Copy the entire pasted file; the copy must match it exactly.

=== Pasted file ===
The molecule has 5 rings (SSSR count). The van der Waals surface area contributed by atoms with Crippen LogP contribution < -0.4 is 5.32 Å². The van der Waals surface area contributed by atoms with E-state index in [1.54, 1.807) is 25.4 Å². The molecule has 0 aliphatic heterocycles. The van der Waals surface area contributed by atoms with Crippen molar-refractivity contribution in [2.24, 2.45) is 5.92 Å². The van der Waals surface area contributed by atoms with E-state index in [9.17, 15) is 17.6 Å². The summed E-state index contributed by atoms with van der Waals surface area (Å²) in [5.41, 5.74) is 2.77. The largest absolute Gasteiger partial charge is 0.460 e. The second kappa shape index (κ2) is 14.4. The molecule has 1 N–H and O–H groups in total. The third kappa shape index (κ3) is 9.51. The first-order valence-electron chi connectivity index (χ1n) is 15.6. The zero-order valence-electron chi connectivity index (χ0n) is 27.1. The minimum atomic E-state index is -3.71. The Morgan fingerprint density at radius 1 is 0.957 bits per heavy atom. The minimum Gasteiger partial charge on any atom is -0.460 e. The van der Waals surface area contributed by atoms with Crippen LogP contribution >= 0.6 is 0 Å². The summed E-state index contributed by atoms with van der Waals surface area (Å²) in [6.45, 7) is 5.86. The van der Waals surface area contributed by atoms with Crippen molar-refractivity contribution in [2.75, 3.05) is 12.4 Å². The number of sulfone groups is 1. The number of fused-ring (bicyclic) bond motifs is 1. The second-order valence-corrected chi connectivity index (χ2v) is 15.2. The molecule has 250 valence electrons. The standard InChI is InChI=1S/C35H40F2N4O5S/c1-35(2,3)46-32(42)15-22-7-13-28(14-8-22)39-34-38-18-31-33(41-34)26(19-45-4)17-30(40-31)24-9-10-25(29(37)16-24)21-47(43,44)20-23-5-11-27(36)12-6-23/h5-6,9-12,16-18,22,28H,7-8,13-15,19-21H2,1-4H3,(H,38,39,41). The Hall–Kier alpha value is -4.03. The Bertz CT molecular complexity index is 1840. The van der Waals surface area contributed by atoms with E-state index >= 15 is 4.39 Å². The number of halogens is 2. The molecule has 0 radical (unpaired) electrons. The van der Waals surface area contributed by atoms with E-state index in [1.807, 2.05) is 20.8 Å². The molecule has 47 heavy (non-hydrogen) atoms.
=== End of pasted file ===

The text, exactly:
The molecule has 5 rings (SSSR count). The van der Waals surface area contributed by atoms with Crippen LogP contribution < -0.4 is 5.32 Å². The van der Waals surface area contributed by atoms with E-state index in [1.54, 1.807) is 25.4 Å². The molecule has 0 aliphatic heterocycles. The van der Waals surface area contributed by atoms with Crippen molar-refractivity contribution in [2.24, 2.45) is 5.92 Å². The van der Waals surface area contributed by atoms with E-state index in [9.17, 15) is 17.6 Å². The summed E-state index contributed by atoms with van der Waals surface area (Å²) in [5.41, 5.74) is 2.77. The largest absolute Gasteiger partial charge is 0.460 e. The second kappa shape index (κ2) is 14.4. The molecule has 1 N–H and O–H groups in total. The third kappa shape index (κ3) is 9.51. The first-order valence-electron chi connectivity index (χ1n) is 15.6. The zero-order valence-electron chi connectivity index (χ0n) is 27.1. The minimum atomic E-state index is -3.71. The Morgan fingerprint density at radius 1 is 0.957 bits per heavy atom. The minimum Gasteiger partial charge on any atom is -0.460 e. The van der Waals surface area contributed by atoms with Crippen LogP contribution >= 0.6 is 0 Å². The summed E-state index contributed by atoms with van der Waals surface area (Å²) in [6.45, 7) is 5.86. The van der Waals surface area contributed by atoms with Crippen molar-refractivity contribution in [2.75, 3.05) is 12.4 Å². The number of sulfone groups is 1. The number of fused-ring (bicyclic) bond motifs is 1. The second-order valence-corrected chi connectivity index (χ2v) is 15.2. The molecule has 250 valence electrons. The standard InChI is InChI=1S/C35H40F2N4O5S/c1-35(2,3)46-32(42)15-22-7-13-28(14-8-22)39-34-38-18-31-33(41-34)26(19-45-4)17-30(40-31)24-9-10-25(29(37)16-24)21-47(43,44)20-23-5-11-27(36)12-6-23/h5-6,9-12,16-18,22,28H,7-8,13-15,19-21H2,1-4H3,(H,38,39,41). The Hall–Kier alpha value is -4.03. The Bertz CT molecular complexity index is 1840. The van der Waals surface area contributed by atoms with E-state index >= 15 is 4.39 Å². The number of halogens is 2. The molecule has 0 radical (unpaired) electrons. The van der Waals surface area contributed by atoms with E-state index in [1.807, 2.05) is 20.8 Å². The molecule has 47 heavy (non-hydrogen) atoms.